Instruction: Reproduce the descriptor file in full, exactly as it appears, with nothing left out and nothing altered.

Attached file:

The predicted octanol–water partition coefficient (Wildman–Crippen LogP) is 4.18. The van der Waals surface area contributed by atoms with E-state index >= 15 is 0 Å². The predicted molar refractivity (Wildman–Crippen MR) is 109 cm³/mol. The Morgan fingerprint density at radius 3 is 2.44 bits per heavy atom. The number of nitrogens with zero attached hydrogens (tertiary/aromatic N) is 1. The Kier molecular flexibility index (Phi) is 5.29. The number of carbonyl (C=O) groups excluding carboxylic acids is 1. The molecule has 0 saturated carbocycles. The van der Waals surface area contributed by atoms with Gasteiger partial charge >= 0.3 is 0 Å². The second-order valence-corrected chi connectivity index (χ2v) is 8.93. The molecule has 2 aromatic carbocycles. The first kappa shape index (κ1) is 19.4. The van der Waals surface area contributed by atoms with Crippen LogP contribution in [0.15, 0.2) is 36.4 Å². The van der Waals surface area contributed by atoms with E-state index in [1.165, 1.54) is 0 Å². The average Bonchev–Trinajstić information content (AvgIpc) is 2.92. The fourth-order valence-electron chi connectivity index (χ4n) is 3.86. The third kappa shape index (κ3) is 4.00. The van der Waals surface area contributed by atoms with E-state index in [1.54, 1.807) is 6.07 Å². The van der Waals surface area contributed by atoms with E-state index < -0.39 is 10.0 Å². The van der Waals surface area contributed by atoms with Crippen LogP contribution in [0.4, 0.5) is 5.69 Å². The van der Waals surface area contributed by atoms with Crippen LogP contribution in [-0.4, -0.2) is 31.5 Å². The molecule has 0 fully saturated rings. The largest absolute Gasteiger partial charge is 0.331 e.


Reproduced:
The predicted octanol–water partition coefficient (Wildman–Crippen LogP) is 4.18. The van der Waals surface area contributed by atoms with E-state index >= 15 is 0 Å². The predicted molar refractivity (Wildman–Crippen MR) is 109 cm³/mol. The Morgan fingerprint density at radius 3 is 2.44 bits per heavy atom. The number of nitrogens with zero attached hydrogens (tertiary/aromatic N) is 1. The Kier molecular flexibility index (Phi) is 5.29. The number of carbonyl (C=O) groups excluding carboxylic acids is 1. The molecule has 0 saturated carbocycles. The van der Waals surface area contributed by atoms with Gasteiger partial charge >= 0.3 is 0 Å². The second-order valence-corrected chi connectivity index (χ2v) is 8.93. The molecule has 2 aromatic carbocycles. The first kappa shape index (κ1) is 19.4. The van der Waals surface area contributed by atoms with Crippen LogP contribution in [0.15, 0.2) is 36.4 Å². The van der Waals surface area contributed by atoms with E-state index in [1.165, 1.54) is 0 Å². The average Bonchev–Trinajstić information content (AvgIpc) is 2.92. The fourth-order valence-electron chi connectivity index (χ4n) is 3.86. The third kappa shape index (κ3) is 4.00. The van der Waals surface area contributed by atoms with E-state index in [1.54, 1.807) is 6.07 Å². The van der Waals surface area contributed by atoms with E-state index < -0.39 is 10.0 Å². The van der Waals surface area contributed by atoms with Crippen LogP contribution in [0.4, 0.5) is 5.69 Å². The van der Waals surface area contributed by atoms with Crippen LogP contribution in [-0.4, -0.2) is 31.5 Å². The molecule has 0 fully saturated rings. The largest absolute Gasteiger partial charge is 0.331 e.